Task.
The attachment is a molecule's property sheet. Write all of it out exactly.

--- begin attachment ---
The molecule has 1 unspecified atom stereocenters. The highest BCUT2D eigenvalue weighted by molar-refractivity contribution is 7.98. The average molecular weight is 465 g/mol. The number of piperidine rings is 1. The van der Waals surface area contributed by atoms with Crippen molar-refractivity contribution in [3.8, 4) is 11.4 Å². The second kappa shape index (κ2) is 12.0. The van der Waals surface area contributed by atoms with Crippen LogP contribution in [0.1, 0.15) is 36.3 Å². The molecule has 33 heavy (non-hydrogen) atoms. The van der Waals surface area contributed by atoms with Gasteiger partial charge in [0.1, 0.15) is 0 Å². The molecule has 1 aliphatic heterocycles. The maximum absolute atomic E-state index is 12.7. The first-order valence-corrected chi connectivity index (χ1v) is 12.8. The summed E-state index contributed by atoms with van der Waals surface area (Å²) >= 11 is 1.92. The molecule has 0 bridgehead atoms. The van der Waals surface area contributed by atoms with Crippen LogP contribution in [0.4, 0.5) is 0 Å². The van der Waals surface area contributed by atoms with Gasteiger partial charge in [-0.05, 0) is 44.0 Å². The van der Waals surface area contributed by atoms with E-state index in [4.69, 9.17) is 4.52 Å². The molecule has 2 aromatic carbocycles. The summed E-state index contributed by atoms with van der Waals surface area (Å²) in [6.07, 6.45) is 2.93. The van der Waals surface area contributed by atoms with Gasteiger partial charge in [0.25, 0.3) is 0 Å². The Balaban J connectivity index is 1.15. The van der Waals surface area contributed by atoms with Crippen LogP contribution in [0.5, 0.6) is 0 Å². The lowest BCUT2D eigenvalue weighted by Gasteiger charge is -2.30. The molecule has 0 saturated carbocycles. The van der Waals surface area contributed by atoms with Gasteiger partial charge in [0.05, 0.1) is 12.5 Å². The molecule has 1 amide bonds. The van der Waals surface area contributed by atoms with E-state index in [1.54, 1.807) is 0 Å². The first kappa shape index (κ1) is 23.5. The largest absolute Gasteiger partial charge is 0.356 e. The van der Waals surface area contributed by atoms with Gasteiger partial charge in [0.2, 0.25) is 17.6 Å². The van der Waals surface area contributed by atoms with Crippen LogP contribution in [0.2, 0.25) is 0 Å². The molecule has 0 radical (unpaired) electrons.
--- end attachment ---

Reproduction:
The molecule has 1 unspecified atom stereocenters. The highest BCUT2D eigenvalue weighted by molar-refractivity contribution is 7.98. The average molecular weight is 465 g/mol. The number of piperidine rings is 1. The van der Waals surface area contributed by atoms with Crippen molar-refractivity contribution in [3.8, 4) is 11.4 Å². The second kappa shape index (κ2) is 12.0. The van der Waals surface area contributed by atoms with Crippen LogP contribution in [0.1, 0.15) is 36.3 Å². The molecule has 33 heavy (non-hydrogen) atoms. The van der Waals surface area contributed by atoms with Gasteiger partial charge in [0.1, 0.15) is 0 Å². The molecule has 1 aliphatic heterocycles. The maximum absolute atomic E-state index is 12.7. The first-order valence-corrected chi connectivity index (χ1v) is 12.8. The summed E-state index contributed by atoms with van der Waals surface area (Å²) >= 11 is 1.92. The molecule has 0 bridgehead atoms. The van der Waals surface area contributed by atoms with Crippen LogP contribution in [0.4, 0.5) is 0 Å². The van der Waals surface area contributed by atoms with Gasteiger partial charge in [-0.05, 0) is 44.0 Å². The van der Waals surface area contributed by atoms with E-state index in [4.69, 9.17) is 4.52 Å². The molecule has 2 aromatic carbocycles. The summed E-state index contributed by atoms with van der Waals surface area (Å²) in [6.07, 6.45) is 2.93. The van der Waals surface area contributed by atoms with Gasteiger partial charge in [0.25, 0.3) is 0 Å². The Balaban J connectivity index is 1.15. The van der Waals surface area contributed by atoms with Crippen LogP contribution in [0.5, 0.6) is 0 Å². The lowest BCUT2D eigenvalue weighted by Gasteiger charge is -2.30. The molecule has 0 saturated carbocycles. The van der Waals surface area contributed by atoms with Gasteiger partial charge in [0.05, 0.1) is 12.5 Å². The molecule has 1 amide bonds. The van der Waals surface area contributed by atoms with E-state index in [1.54, 1.807) is 0 Å². The first kappa shape index (κ1) is 23.5. The largest absolute Gasteiger partial charge is 0.356 e. The van der Waals surface area contributed by atoms with Gasteiger partial charge in [0.2, 0.25) is 17.6 Å². The van der Waals surface area contributed by atoms with Crippen LogP contribution in [0.2, 0.25) is 0 Å². The molecule has 0 radical (unpaired) electrons.